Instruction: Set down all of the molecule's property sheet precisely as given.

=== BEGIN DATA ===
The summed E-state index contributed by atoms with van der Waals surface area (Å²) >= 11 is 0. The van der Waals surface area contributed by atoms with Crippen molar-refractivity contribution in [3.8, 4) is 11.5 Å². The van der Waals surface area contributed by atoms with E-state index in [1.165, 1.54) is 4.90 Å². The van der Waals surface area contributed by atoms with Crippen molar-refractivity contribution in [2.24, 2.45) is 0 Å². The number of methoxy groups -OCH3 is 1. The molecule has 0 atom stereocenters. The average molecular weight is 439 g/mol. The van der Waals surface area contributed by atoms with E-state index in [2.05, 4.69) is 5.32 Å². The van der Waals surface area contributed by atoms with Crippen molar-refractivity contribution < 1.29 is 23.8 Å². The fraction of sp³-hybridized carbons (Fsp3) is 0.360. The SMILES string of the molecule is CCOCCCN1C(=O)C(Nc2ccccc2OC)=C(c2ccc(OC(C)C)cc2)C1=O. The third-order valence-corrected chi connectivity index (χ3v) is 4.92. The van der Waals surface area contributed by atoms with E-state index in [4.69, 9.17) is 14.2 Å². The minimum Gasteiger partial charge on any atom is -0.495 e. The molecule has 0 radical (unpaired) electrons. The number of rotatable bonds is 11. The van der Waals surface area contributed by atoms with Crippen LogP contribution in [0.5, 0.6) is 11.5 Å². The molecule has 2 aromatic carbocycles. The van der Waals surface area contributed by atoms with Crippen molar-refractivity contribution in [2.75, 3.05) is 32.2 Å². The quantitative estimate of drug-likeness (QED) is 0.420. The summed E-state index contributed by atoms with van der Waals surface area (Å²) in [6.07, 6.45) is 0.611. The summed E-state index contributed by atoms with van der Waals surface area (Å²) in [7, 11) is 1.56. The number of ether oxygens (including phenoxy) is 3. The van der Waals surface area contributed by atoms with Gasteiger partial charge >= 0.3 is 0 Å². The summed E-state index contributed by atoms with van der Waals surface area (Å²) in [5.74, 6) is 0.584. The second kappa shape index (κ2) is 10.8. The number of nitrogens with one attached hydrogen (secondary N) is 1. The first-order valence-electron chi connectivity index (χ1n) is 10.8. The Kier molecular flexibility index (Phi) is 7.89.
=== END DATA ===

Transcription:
The summed E-state index contributed by atoms with van der Waals surface area (Å²) >= 11 is 0. The van der Waals surface area contributed by atoms with Crippen molar-refractivity contribution in [3.8, 4) is 11.5 Å². The van der Waals surface area contributed by atoms with E-state index in [1.165, 1.54) is 4.90 Å². The van der Waals surface area contributed by atoms with Crippen molar-refractivity contribution in [2.24, 2.45) is 0 Å². The number of methoxy groups -OCH3 is 1. The molecule has 0 atom stereocenters. The average molecular weight is 439 g/mol. The van der Waals surface area contributed by atoms with E-state index in [2.05, 4.69) is 5.32 Å². The van der Waals surface area contributed by atoms with Crippen molar-refractivity contribution < 1.29 is 23.8 Å². The fraction of sp³-hybridized carbons (Fsp3) is 0.360. The SMILES string of the molecule is CCOCCCN1C(=O)C(Nc2ccccc2OC)=C(c2ccc(OC(C)C)cc2)C1=O. The third-order valence-corrected chi connectivity index (χ3v) is 4.92. The van der Waals surface area contributed by atoms with E-state index in [4.69, 9.17) is 14.2 Å². The minimum Gasteiger partial charge on any atom is -0.495 e. The molecule has 0 radical (unpaired) electrons. The number of rotatable bonds is 11. The van der Waals surface area contributed by atoms with Crippen LogP contribution in [0.5, 0.6) is 11.5 Å². The molecule has 2 aromatic carbocycles. The van der Waals surface area contributed by atoms with Crippen molar-refractivity contribution in [2.75, 3.05) is 32.2 Å². The quantitative estimate of drug-likeness (QED) is 0.420. The summed E-state index contributed by atoms with van der Waals surface area (Å²) in [6.07, 6.45) is 0.611. The summed E-state index contributed by atoms with van der Waals surface area (Å²) in [7, 11) is 1.56. The number of ether oxygens (including phenoxy) is 3. The van der Waals surface area contributed by atoms with Gasteiger partial charge >= 0.3 is 0 Å². The summed E-state index contributed by atoms with van der Waals surface area (Å²) in [5.74, 6) is 0.584. The second kappa shape index (κ2) is 10.8. The number of nitrogens with one attached hydrogen (secondary N) is 1. The first-order valence-electron chi connectivity index (χ1n) is 10.8. The Kier molecular flexibility index (Phi) is 7.89.